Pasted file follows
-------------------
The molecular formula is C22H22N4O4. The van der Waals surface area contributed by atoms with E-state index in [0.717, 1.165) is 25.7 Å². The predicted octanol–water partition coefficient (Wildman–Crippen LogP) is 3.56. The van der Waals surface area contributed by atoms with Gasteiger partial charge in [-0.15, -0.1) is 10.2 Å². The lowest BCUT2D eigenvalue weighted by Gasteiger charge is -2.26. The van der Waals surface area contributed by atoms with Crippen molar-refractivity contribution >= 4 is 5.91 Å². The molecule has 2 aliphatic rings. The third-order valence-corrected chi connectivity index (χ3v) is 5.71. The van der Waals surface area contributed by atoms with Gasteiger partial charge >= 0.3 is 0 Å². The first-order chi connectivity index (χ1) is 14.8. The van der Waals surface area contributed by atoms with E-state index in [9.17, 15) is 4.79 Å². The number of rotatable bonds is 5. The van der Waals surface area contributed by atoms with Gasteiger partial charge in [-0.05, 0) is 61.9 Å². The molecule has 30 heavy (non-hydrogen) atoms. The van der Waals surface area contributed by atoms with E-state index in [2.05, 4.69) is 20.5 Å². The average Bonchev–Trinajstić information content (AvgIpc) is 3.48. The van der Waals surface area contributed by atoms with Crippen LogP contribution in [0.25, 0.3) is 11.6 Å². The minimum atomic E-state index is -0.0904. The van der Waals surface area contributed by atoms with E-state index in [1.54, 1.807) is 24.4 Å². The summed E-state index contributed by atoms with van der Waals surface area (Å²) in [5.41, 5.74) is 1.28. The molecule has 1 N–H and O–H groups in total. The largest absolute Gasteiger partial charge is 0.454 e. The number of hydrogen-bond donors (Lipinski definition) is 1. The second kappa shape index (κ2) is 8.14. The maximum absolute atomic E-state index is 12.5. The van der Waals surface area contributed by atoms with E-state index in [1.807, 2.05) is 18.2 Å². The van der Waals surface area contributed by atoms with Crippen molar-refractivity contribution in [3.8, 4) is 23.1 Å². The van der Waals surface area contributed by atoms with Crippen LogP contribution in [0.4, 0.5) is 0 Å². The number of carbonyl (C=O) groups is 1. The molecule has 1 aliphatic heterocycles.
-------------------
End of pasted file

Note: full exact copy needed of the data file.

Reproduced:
The molecular formula is C22H22N4O4. The van der Waals surface area contributed by atoms with E-state index in [0.717, 1.165) is 25.7 Å². The predicted octanol–water partition coefficient (Wildman–Crippen LogP) is 3.56. The van der Waals surface area contributed by atoms with Gasteiger partial charge in [-0.15, -0.1) is 10.2 Å². The lowest BCUT2D eigenvalue weighted by Gasteiger charge is -2.26. The van der Waals surface area contributed by atoms with Crippen molar-refractivity contribution >= 4 is 5.91 Å². The molecule has 2 aliphatic rings. The third-order valence-corrected chi connectivity index (χ3v) is 5.71. The van der Waals surface area contributed by atoms with Gasteiger partial charge >= 0.3 is 0 Å². The first-order chi connectivity index (χ1) is 14.8. The van der Waals surface area contributed by atoms with E-state index in [9.17, 15) is 4.79 Å². The number of rotatable bonds is 5. The van der Waals surface area contributed by atoms with Gasteiger partial charge in [-0.05, 0) is 61.9 Å². The molecule has 30 heavy (non-hydrogen) atoms. The van der Waals surface area contributed by atoms with E-state index in [2.05, 4.69) is 20.5 Å². The average Bonchev–Trinajstić information content (AvgIpc) is 3.48. The van der Waals surface area contributed by atoms with Crippen LogP contribution in [0.25, 0.3) is 11.6 Å². The minimum atomic E-state index is -0.0904. The van der Waals surface area contributed by atoms with E-state index in [1.54, 1.807) is 24.4 Å². The summed E-state index contributed by atoms with van der Waals surface area (Å²) in [5.41, 5.74) is 1.28. The molecule has 1 N–H and O–H groups in total. The largest absolute Gasteiger partial charge is 0.454 e. The number of hydrogen-bond donors (Lipinski definition) is 1. The second kappa shape index (κ2) is 8.14. The maximum absolute atomic E-state index is 12.5. The van der Waals surface area contributed by atoms with E-state index in [1.807, 2.05) is 18.2 Å². The van der Waals surface area contributed by atoms with Crippen molar-refractivity contribution in [3.8, 4) is 23.1 Å². The van der Waals surface area contributed by atoms with Crippen LogP contribution in [0.4, 0.5) is 0 Å². The number of carbonyl (C=O) groups is 1. The molecule has 1 aliphatic heterocycles.